Water quality has a direct impact on the health of aquarium fish. One very important aspect is water hardness. Water hardness has major effects on pH and its stability and hence the survival of your aquarium fish.
Water Hardness And Its Effect On Fish:
Water hardness is the level of minerals present in the water. Water has so many substances dissolved in it. Water hardness is the measure of divalent metal ions present, such as calcium, magnesium, etc. The most common mineral present in water is calcium.
The hardness of water depends on the source of your water, for example, water from wells with lots of limestone is hard. Water coming from lakes and rainwater largely lack these minerals and are thus categorized as soft water.
Hardness of water is of the following two types: permanent hardness and alkalinity.
It should be noted that the water hardness affects the pH scale of the aquarium water. Hard water has comparatively higher pH and this will be alkaline. The type of water needed depends on the species of the fish; as each species has its preferred range of water hardness. Most average water from our tap can support the life of tropical fishes.
It is important to know the hardness requirement of your fish. Water hardness affects fish health owing to osmoregulation factor. Some common fish disease treatments are affected by water hardness and hence needs to be considered while calculating dosages.
Aquarium water hardness can be decreased.
1. Reverse osmosis: the most economical and popular way to soften the aquarium water is Reverse Osmosis Unit. The heavy minerals, contaminants, and metals are removed from the source.
2. Water softening pillows: there are a number of manufacturers of these and it can be added in our aquarium filters. These pillows work well for the smaller aquariums but do not do that well in case of large water tanks. There are also the types of pillow softeners that can be recharged and reused.
3. Peat: it is often used to keep the water soft for the tropical fish. There are many methods to use peat. It can be used in an aquarium filter, or it can be soaked for a couple of weeks in a larger bucket. Also, it can be put in a pillowcase and then submerged in a bucket.
4. Rainwater: pure rain water is preferred by many tropical fish. If rainwater is used for this purpose, it should be assured that it has come from a location with clean air quality. Chemical leaching should be prevented by using clean collection methods and proper plastics.
5. Driftwood: Aquarium water is also softened by the addition of driftwood. It is often used in smaller pieces, first boiled and when cooled scrubbed to remove impurities if any. If the driftwood is just soaked the aquarium, water needs to be changed daily. Driftwood changes hardness the least of all these methods.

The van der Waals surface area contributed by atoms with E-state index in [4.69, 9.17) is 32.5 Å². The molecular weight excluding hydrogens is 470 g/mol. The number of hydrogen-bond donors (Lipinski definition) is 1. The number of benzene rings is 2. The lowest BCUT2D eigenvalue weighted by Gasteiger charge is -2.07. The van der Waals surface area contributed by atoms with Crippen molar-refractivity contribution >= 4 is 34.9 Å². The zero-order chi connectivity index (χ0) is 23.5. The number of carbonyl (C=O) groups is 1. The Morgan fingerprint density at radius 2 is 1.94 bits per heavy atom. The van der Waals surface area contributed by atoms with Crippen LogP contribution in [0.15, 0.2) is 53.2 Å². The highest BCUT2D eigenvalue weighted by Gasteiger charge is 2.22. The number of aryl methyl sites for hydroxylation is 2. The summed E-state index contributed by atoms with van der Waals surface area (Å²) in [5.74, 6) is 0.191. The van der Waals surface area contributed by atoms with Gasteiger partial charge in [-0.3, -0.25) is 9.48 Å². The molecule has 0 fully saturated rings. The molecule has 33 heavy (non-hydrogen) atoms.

The water hardness can be increased when needed.
1. Crushed coral: this greatly helps to increase the aquarium water hardness. It can either be added to the filters or as substrate instead of gravel.
2. Buffer products: they ensure the rise of GH and KH while the pH of the water is maintained.
3. Limestone: Limestone allows calcium and other minerals to leach out into the water column and hence increase the water hardness.
Consequences of putting a hard water fish in soft water.
It is a paradox that while a few hard water fishes can adapt to live in soft water, most of the hard water fishes often fail to thrive in soft water and the more acidic conditions. Soft water contains few dissolved minerals, thus the alkalinity reverse is very low. It shows faster and more severe drops in pH, unlike hard water. It is worse to have wild pH swings than it is to have a pH that is not ideal.
Fish which are not adaptable to the rapid changes in pH, or if the pH drops below 6.0, can result in the damage of gills and skin, respiration problems, and ultimately death. Plus the soft water is deficient in many minerals and if the particular hard water fish fails to get them, it may lead to their health degradation, so an addition of mineral supplements may need to be done.
Consequences of putting a soft water fish in hard water.
For the small fish which are adapted to live in the soft water conditions, it is possible that when they come in contact with the minerals in hard water they may suffer from blockages in some organs and damaged kidneys. Since they fail to adapt to the hardness of the water and the many types of minerals they fail to breed and their life span gets reduced. Although depending on the species of the fish, many of them might adapt to the hardness but successful breeding won’t happen as the thick egg shells won’t adapt to hard water.
Therefore, it is crucial to know the type of water conditions which are optimum for the fishes you breed and to maintain these conditions for their healthy survival. When setting up a community tank pay close attention to the water hardness requirements and choose fish with similar needs. Simple details like these can make a huge difference between keeping fish and having fish that thrive.
By Jagriti Gulyani